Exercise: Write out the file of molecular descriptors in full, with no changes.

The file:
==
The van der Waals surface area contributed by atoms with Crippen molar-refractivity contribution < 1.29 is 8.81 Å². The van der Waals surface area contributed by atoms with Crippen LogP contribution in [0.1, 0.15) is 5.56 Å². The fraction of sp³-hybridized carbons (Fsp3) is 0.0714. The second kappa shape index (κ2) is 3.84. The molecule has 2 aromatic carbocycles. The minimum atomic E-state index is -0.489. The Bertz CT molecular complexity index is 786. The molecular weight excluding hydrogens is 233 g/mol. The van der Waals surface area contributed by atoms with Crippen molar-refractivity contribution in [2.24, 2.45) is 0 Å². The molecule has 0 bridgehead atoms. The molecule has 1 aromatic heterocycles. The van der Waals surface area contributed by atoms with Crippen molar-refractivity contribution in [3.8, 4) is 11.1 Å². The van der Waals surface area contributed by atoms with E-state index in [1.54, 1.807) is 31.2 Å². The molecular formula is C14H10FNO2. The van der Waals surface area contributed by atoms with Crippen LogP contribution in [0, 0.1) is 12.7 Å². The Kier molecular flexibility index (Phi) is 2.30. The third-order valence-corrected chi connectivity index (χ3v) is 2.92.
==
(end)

The van der Waals surface area contributed by atoms with Crippen molar-refractivity contribution < 1.29 is 8.81 Å². The van der Waals surface area contributed by atoms with Crippen LogP contribution in [0.1, 0.15) is 5.56 Å². The fraction of sp³-hybridized carbons (Fsp3) is 0.0714. The second kappa shape index (κ2) is 3.84. The molecule has 2 aromatic carbocycles. The minimum atomic E-state index is -0.489. The Bertz CT molecular complexity index is 786. The molecular weight excluding hydrogens is 233 g/mol. The van der Waals surface area contributed by atoms with Crippen molar-refractivity contribution in [2.24, 2.45) is 0 Å². The molecule has 0 bridgehead atoms. The molecule has 1 aromatic heterocycles. The van der Waals surface area contributed by atoms with Crippen molar-refractivity contribution in [3.8, 4) is 11.1 Å². The van der Waals surface area contributed by atoms with E-state index in [1.54, 1.807) is 31.2 Å². The molecular formula is C14H10FNO2. The van der Waals surface area contributed by atoms with Crippen LogP contribution in [0, 0.1) is 12.7 Å². The Kier molecular flexibility index (Phi) is 2.30. The third-order valence-corrected chi connectivity index (χ3v) is 2.92.